09 Jun Impact of iOS14.5 on Digital Marketing
Everything You Need To Know About The Impact of iOS14 on Digital Marketing
Following a period of beta testing, Apple’s iOS 14.5 update launched on 26 April 2021. Utilising their App Tracking Transparency (ATT) Framework, Apple users can now control how their data and online activity is seen by third-party websites and whether or not those third parties can serve ads or share this data with data brokers. If the user opts out, they will still be able to fully access all websites, but their data will not be tracked.
Why is this happening?
Apple launched this feature to help users protect their privacy online. They also mentioned in their press release, “On average, apps include six “trackers” for the sole purpose of collecting and tracking personal information. Data collected by these trackers is pieced together, shared, aggregated, and monetised, fueling an industry valued at $227 billion per year.”
However, according to Dan Levy, VP Ads and Business Products for Facebook, it’s “about profit, not privacy.”
What are the impacts?
Users that opt out of the web-based tracking will no longer be tracked.
For advertisers, this means your ads performance will be affected. Here’s how:
- We can no longer report on all ad reach, views, and clicks, as Apple users are not included, even though they are viewing your ads.
- It makes it difficult to target and optimise effectively.
- Retargeting users with relevant ads is limited as Apple users will see the ads but perhaps not the most relevant ones.
The percentage of weekly users who have allowed app tracking since 26 April 2021 is mentioned below:
- Week 1 – 11%
- Week 2 – 11%
- Week 3 – 13%
- Week 4 – 13%
- Week 5 – 14%
- Week 6 – 15%
- Week 7 – 14%
We can clearly see from the image above that a majority of the users prefer not to be tracked.
What’s the impact on businesses and Facebook advertisers?
Facebook advertisers will face the following challenges:
- The machine-learning algorithm of Facebook will hold comparatively less data than before to target users. So the ability to analyse results and make informed decisions about advertising will be highly affected – and in some cases, can impact the outcome of campaigns.
- Due to limited user tracking, the size of the custom audiences (used for retargeting and for creating lookalike audiences) will be smaller. The size of email and other offline lists will reduce as well.
Is it just Facebook that is impacted?
This update impacts all applications that rely on data collection for the purpose of advertising and/or personalising ads across Snapchat, Pinterest, TikTok, Amazon, and many more.
Are all advertisers equally impacted?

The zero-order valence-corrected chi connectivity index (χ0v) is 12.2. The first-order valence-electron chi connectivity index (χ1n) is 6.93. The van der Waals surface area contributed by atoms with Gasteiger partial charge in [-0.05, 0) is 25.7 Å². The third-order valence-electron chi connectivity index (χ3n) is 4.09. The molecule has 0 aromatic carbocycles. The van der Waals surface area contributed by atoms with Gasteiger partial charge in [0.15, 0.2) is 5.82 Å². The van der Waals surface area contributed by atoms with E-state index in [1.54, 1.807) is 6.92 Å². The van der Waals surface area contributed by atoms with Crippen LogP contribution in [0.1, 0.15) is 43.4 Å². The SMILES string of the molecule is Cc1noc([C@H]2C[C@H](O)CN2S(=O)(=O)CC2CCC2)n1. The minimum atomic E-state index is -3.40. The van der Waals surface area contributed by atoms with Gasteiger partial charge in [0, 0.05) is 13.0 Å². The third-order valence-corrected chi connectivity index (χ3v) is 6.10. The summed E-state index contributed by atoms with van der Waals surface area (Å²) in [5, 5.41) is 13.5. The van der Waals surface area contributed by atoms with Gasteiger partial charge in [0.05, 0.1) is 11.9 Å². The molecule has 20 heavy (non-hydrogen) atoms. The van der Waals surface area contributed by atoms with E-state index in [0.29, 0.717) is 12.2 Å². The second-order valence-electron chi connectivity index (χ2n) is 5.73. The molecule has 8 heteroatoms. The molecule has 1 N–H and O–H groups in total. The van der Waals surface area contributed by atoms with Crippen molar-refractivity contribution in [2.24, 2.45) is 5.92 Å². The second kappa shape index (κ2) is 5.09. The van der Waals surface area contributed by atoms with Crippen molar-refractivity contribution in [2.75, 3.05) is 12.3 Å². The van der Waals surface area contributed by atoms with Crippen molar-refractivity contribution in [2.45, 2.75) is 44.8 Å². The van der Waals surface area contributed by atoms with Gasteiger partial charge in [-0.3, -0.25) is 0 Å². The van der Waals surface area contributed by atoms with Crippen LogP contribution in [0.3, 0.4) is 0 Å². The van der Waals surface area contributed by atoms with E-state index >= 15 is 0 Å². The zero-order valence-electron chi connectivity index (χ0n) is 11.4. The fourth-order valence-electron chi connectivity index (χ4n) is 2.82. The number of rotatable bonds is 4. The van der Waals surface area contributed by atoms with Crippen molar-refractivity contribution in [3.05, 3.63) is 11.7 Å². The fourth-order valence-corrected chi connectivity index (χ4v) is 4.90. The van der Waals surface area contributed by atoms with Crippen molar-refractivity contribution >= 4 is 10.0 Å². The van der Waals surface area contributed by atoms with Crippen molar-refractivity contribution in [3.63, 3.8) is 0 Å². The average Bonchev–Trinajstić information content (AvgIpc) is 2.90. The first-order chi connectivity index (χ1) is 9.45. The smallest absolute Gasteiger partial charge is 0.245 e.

Mobile application advertisers are more impacted than web-based advertisers.
Does this update impact website tracking?
Yes, this update impacts website tracking as well. How? If a user chooses to opt-out using ATT, then platforms may still collect some data; for example, the data collected by Facebook will be aggregated and not linked to the actions of an individual user. Furthermore, there will be delays in reporting and Facebook will only report one conversion event.
Is organic marketing impacted by this change?
The answer is YES. Social media platforms like Facebook, Instagram, Pinterest, etc. rely on the signals (likes, comments, shares, video views, etc.) from users in order to see the activity and enrich the experience within the applications. If the user opts out from tracking, then the number of signals would reduce as well. Hence, the end users might see content that is not relevant to them.
What actions can/should we take on Facebook?
The main actions include:
- Verify your domain on Facebook.
- Choose and prioritise only 8 conversion events to be tracked.
- Focus on other streams of marketing and invest in ‘owned’ lead generation to gather and own your data (i.e. SMS, emails).
- Analyse your spend vs return (ROI) for all types of marketing.
- Experiment with new media and channels.
How to track conversions on a third-party website or on an unowned domain?
We suggest redirecting the user from the payment page on the third-party website/ticketing platform back to your website so you can capture the user on your own website’s pixel.
Here’s how it works:
- Purchaser visits the third-party website/ticketing platform, buys a ticket, and checks out on the platform.
- The user is then redirected to a thank-you page that lives on your website.
- The thank-you page contains your Facebook pixel which triggers and captures the data from the purchase.
- You can then configure this purchase event as a custom conversion.
This option might not be available for everyone, however, it is worth a try.
Lots of Questions
There is still uncertainty about this topic and Facebook is working to test and roll out innovations to help the advertising industry by keeping in line with the restrictions introduced by Apple and also to keep it profitable. We have to deduce reasonable assumptions based on what we know.
If you have any questions or queries, feel free to get in touch with us.